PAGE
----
What does that mean to me? I raised my eyes to meet hers as I evaluated my thoughts on the matter. I only went with this stupid ass harem idea at first because Lefi was basically making me. But you know, what? Nell’s grown on me. A lot.
I was confident in saying that I had no intention of letting her slip out of my grasp. I wanted her to keep living with us. And I was very tempted to simply have my way and be done with it. But I knew that things were a little too complicated for me to simply make a declaration and call it a day. Nell had deep connections with the humans. And her connections left her with a heavy burden she likely felt obligated to bear.
“Yeah?” She slowly raised her head and looked at me.
I didn’t actually have my thoughts sorted enough to form them into words just yet, so I picked her up and plopped her down in my lap to buy a few moments of time. And as I did, I indulged in her warmth, in the comfort that was Nell.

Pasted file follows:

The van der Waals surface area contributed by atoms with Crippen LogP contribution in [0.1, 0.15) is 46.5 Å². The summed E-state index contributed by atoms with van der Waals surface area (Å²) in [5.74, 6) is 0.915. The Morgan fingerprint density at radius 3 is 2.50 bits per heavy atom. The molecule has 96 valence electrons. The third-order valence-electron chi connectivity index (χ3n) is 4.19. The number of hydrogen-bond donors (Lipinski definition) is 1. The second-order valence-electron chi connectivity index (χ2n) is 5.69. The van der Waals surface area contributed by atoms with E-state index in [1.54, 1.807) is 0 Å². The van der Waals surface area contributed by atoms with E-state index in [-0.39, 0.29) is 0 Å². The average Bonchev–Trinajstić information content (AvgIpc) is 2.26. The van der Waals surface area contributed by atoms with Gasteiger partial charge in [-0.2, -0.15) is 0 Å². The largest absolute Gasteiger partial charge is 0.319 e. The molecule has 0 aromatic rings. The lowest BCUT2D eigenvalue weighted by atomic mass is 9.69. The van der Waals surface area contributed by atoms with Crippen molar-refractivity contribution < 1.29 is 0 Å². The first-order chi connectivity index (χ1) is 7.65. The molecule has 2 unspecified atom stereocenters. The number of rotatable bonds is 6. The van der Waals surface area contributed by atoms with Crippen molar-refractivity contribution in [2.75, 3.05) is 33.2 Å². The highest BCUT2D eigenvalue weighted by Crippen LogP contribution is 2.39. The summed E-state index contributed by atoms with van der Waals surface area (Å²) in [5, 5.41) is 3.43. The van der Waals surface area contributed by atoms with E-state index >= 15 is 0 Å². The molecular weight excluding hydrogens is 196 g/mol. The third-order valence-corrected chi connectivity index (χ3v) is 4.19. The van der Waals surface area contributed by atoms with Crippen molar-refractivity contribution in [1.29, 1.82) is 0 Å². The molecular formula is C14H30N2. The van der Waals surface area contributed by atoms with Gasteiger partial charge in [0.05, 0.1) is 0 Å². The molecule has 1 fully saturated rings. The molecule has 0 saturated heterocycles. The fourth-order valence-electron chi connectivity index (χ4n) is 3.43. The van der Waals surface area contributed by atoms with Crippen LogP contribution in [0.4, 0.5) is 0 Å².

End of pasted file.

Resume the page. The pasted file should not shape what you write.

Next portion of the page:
“Y-Yuki!? W-what are you doing?” She reacted with a start.
“Nothing. Just appreciating how soft and warm you are.”
“W-w-w-where did that come from!?”
“Touching you, duh,” I laughed, then paused just long enough for the mood to turn solemn. “So? You sort your feelings out yet?”
“My feelings? You mean about being a hero?”
“More or less, yeah.”
I was met with silence as she pursed her lips in indecisive lament.
“You see, Nell. I—we—already think of you as one of us. Everyone in the dungeon loves you, and we’d like you to stay. But we know that you’ve still got your duties. You’re a hero. Unlike us, you can’t just laze around in a castle all day. You’ve got things to do.”
“Why did you end up choosing to go through with this whole hero thing anyway?”
She spent a few moments hesitating. Her mouth opened and closed, and opened and closed.